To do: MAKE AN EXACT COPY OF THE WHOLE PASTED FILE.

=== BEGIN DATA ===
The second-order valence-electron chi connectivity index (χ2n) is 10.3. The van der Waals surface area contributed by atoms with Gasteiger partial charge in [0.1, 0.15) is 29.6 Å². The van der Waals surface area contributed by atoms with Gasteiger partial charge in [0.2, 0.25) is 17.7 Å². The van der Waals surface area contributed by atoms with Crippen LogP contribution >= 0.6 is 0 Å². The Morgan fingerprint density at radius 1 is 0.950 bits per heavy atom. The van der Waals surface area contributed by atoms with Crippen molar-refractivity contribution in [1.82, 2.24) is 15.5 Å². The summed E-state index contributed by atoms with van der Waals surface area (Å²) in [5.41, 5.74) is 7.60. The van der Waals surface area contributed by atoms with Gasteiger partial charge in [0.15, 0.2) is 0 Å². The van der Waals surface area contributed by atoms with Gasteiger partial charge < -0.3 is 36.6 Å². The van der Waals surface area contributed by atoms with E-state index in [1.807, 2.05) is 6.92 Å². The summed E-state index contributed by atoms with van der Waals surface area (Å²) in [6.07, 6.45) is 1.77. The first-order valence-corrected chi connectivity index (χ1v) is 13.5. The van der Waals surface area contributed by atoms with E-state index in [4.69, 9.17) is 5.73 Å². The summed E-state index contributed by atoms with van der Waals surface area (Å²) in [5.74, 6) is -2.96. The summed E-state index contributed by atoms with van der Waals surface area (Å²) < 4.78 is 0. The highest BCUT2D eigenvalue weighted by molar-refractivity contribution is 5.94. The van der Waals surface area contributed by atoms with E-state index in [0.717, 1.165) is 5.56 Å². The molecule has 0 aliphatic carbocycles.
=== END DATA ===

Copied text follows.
The second-order valence-electron chi connectivity index (χ2n) is 10.3. The van der Waals surface area contributed by atoms with Gasteiger partial charge in [0.1, 0.15) is 29.6 Å². The van der Waals surface area contributed by atoms with Gasteiger partial charge in [0.2, 0.25) is 17.7 Å². The van der Waals surface area contributed by atoms with Crippen LogP contribution >= 0.6 is 0 Å². The Morgan fingerprint density at radius 1 is 0.950 bits per heavy atom. The van der Waals surface area contributed by atoms with Crippen molar-refractivity contribution in [1.82, 2.24) is 15.5 Å². The summed E-state index contributed by atoms with van der Waals surface area (Å²) in [5.41, 5.74) is 7.60. The van der Waals surface area contributed by atoms with Gasteiger partial charge in [0.15, 0.2) is 0 Å². The van der Waals surface area contributed by atoms with Gasteiger partial charge < -0.3 is 36.6 Å². The van der Waals surface area contributed by atoms with E-state index in [1.807, 2.05) is 6.92 Å². The summed E-state index contributed by atoms with van der Waals surface area (Å²) in [6.07, 6.45) is 1.77. The first-order valence-corrected chi connectivity index (χ1v) is 13.5. The van der Waals surface area contributed by atoms with E-state index in [4.69, 9.17) is 5.73 Å². The summed E-state index contributed by atoms with van der Waals surface area (Å²) in [5.74, 6) is -2.96. The summed E-state index contributed by atoms with van der Waals surface area (Å²) < 4.78 is 0. The highest BCUT2D eigenvalue weighted by molar-refractivity contribution is 5.94. The van der Waals surface area contributed by atoms with E-state index in [0.717, 1.165) is 5.56 Å². The molecule has 0 aliphatic carbocycles.